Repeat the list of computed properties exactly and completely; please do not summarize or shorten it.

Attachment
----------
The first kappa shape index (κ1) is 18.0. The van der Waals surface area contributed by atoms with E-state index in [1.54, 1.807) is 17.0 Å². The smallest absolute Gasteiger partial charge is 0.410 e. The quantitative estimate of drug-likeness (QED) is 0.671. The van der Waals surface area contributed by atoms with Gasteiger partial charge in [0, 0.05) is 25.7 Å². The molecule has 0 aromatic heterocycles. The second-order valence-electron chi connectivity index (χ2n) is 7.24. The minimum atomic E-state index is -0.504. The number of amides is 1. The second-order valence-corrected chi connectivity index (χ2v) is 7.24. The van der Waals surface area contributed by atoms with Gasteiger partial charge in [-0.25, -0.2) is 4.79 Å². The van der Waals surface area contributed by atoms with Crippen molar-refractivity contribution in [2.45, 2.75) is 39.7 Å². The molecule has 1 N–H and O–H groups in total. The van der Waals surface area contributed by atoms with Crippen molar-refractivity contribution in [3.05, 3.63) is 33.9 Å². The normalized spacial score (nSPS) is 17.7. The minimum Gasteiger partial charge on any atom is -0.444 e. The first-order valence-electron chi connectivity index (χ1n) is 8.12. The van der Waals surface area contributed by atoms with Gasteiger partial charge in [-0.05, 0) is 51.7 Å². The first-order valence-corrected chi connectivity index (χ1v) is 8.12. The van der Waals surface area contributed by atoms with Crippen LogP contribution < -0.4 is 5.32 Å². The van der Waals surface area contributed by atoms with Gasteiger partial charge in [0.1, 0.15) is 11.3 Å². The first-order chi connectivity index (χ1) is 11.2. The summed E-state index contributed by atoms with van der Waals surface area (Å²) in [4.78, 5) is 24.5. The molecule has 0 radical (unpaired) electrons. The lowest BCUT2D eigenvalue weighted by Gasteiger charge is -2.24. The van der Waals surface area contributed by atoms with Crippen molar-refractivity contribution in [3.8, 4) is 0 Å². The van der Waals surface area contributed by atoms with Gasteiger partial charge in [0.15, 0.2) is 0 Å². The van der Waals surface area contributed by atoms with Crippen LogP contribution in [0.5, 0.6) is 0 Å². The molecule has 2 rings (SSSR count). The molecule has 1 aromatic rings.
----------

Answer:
The first kappa shape index (κ1) is 18.0. The van der Waals surface area contributed by atoms with E-state index in [1.54, 1.807) is 17.0 Å². The smallest absolute Gasteiger partial charge is 0.410 e. The quantitative estimate of drug-likeness (QED) is 0.671. The van der Waals surface area contributed by atoms with Gasteiger partial charge in [0, 0.05) is 25.7 Å². The molecule has 0 aromatic heterocycles. The second-order valence-electron chi connectivity index (χ2n) is 7.24. The minimum atomic E-state index is -0.504. The number of amides is 1. The second-order valence-corrected chi connectivity index (χ2v) is 7.24. The van der Waals surface area contributed by atoms with Gasteiger partial charge in [-0.25, -0.2) is 4.79 Å². The van der Waals surface area contributed by atoms with Crippen molar-refractivity contribution in [2.45, 2.75) is 39.7 Å². The molecule has 1 N–H and O–H groups in total. The van der Waals surface area contributed by atoms with Crippen molar-refractivity contribution in [3.05, 3.63) is 33.9 Å². The normalized spacial score (nSPS) is 17.7. The minimum Gasteiger partial charge on any atom is -0.444 e. The first-order valence-electron chi connectivity index (χ1n) is 8.12. The van der Waals surface area contributed by atoms with Gasteiger partial charge in [-0.05, 0) is 51.7 Å². The first-order valence-corrected chi connectivity index (χ1v) is 8.12. The van der Waals surface area contributed by atoms with Crippen LogP contribution < -0.4 is 5.32 Å². The van der Waals surface area contributed by atoms with Gasteiger partial charge in [0.1, 0.15) is 11.3 Å². The first-order chi connectivity index (χ1) is 11.2. The summed E-state index contributed by atoms with van der Waals surface area (Å²) in [4.78, 5) is 24.5. The molecule has 0 radical (unpaired) electrons. The lowest BCUT2D eigenvalue weighted by Gasteiger charge is -2.24. The van der Waals surface area contributed by atoms with Crippen molar-refractivity contribution in [3.8, 4) is 0 Å². The van der Waals surface area contributed by atoms with Gasteiger partial charge in [0.15, 0.2) is 0 Å². The van der Waals surface area contributed by atoms with Crippen LogP contribution in [0.5, 0.6) is 0 Å². The molecule has 2 rings (SSSR count). The molecule has 1 aromatic rings.